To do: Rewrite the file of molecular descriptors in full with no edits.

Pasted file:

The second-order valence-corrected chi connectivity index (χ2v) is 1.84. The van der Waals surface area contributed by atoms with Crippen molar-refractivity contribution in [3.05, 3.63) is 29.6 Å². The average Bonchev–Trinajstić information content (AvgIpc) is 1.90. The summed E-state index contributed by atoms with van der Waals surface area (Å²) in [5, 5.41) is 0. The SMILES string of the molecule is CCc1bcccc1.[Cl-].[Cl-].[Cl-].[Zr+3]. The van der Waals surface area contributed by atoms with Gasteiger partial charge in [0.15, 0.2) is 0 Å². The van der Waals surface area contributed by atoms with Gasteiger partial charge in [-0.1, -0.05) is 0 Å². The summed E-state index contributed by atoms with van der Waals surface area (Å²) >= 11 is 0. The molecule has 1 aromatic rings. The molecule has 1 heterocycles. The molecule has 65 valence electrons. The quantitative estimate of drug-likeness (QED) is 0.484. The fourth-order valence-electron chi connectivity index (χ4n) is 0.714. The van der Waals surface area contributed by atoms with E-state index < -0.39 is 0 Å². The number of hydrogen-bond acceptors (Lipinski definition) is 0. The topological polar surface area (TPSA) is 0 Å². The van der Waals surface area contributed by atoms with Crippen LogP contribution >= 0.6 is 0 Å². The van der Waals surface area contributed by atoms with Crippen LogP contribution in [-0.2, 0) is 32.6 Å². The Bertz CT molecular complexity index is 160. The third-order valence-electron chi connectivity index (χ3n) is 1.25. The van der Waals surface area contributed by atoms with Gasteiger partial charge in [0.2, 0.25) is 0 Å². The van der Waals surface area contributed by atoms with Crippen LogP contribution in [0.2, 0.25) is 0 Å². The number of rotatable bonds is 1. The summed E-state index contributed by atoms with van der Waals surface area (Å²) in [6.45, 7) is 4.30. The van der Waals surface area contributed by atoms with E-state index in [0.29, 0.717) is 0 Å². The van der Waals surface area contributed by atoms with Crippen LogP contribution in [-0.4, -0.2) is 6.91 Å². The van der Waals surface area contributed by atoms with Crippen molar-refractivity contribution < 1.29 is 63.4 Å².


The second-order valence-corrected chi connectivity index (χ2v) is 1.84. The van der Waals surface area contributed by atoms with Crippen molar-refractivity contribution in [3.05, 3.63) is 29.6 Å². The average Bonchev–Trinajstić information content (AvgIpc) is 1.90. The summed E-state index contributed by atoms with van der Waals surface area (Å²) in [5, 5.41) is 0. The SMILES string of the molecule is CCc1bcccc1.[Cl-].[Cl-].[Cl-].[Zr+3]. The van der Waals surface area contributed by atoms with Gasteiger partial charge in [0.15, 0.2) is 0 Å². The van der Waals surface area contributed by atoms with Gasteiger partial charge in [-0.1, -0.05) is 0 Å². The summed E-state index contributed by atoms with van der Waals surface area (Å²) >= 11 is 0. The molecule has 1 aromatic rings. The molecule has 1 heterocycles. The molecule has 65 valence electrons. The quantitative estimate of drug-likeness (QED) is 0.484. The fourth-order valence-electron chi connectivity index (χ4n) is 0.714. The van der Waals surface area contributed by atoms with E-state index < -0.39 is 0 Å². The number of hydrogen-bond acceptors (Lipinski definition) is 0. The topological polar surface area (TPSA) is 0 Å². The van der Waals surface area contributed by atoms with Crippen LogP contribution >= 0.6 is 0 Å². The van der Waals surface area contributed by atoms with Crippen LogP contribution in [-0.2, 0) is 32.6 Å². The Bertz CT molecular complexity index is 160. The third-order valence-electron chi connectivity index (χ3n) is 1.25. The van der Waals surface area contributed by atoms with Gasteiger partial charge in [0.2, 0.25) is 0 Å². The van der Waals surface area contributed by atoms with Crippen LogP contribution in [0.2, 0.25) is 0 Å². The number of rotatable bonds is 1. The summed E-state index contributed by atoms with van der Waals surface area (Å²) in [6.45, 7) is 4.30. The van der Waals surface area contributed by atoms with E-state index in [0.29, 0.717) is 0 Å². The van der Waals surface area contributed by atoms with Crippen LogP contribution in [-0.4, -0.2) is 6.91 Å². The van der Waals surface area contributed by atoms with Crippen molar-refractivity contribution < 1.29 is 63.4 Å².